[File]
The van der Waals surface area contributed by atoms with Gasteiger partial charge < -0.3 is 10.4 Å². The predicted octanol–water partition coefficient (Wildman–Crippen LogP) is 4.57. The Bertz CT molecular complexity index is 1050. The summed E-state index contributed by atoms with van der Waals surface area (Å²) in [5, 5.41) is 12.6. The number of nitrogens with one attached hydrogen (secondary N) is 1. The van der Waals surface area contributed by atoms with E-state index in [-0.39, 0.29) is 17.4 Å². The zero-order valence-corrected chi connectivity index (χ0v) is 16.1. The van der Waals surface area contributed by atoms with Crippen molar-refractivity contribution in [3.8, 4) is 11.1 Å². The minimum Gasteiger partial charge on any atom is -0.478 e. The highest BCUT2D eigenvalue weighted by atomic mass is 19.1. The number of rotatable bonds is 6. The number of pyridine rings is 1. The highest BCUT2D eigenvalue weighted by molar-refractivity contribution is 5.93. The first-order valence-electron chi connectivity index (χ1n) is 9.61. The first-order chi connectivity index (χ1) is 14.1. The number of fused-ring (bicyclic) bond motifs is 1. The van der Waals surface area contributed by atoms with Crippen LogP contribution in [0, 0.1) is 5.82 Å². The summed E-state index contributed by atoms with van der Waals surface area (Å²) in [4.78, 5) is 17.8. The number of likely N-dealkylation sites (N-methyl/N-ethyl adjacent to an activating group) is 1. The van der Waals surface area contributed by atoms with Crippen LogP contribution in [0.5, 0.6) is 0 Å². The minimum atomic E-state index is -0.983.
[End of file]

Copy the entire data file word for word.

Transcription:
The van der Waals surface area contributed by atoms with Gasteiger partial charge < -0.3 is 10.4 Å². The predicted octanol–water partition coefficient (Wildman–Crippen LogP) is 4.57. The Bertz CT molecular complexity index is 1050. The summed E-state index contributed by atoms with van der Waals surface area (Å²) in [5, 5.41) is 12.6. The number of nitrogens with one attached hydrogen (secondary N) is 1. The van der Waals surface area contributed by atoms with E-state index in [-0.39, 0.29) is 17.4 Å². The zero-order valence-corrected chi connectivity index (χ0v) is 16.1. The van der Waals surface area contributed by atoms with Crippen molar-refractivity contribution in [3.8, 4) is 11.1 Å². The minimum Gasteiger partial charge on any atom is -0.478 e. The highest BCUT2D eigenvalue weighted by atomic mass is 19.1. The number of rotatable bonds is 6. The number of pyridine rings is 1. The highest BCUT2D eigenvalue weighted by molar-refractivity contribution is 5.93. The first-order valence-electron chi connectivity index (χ1n) is 9.61. The first-order chi connectivity index (χ1) is 14.1. The number of fused-ring (bicyclic) bond motifs is 1. The van der Waals surface area contributed by atoms with Crippen LogP contribution in [0, 0.1) is 5.82 Å². The summed E-state index contributed by atoms with van der Waals surface area (Å²) in [4.78, 5) is 17.8. The number of likely N-dealkylation sites (N-methyl/N-ethyl adjacent to an activating group) is 1. The van der Waals surface area contributed by atoms with Crippen LogP contribution in [0.5, 0.6) is 0 Å². The minimum atomic E-state index is -0.983.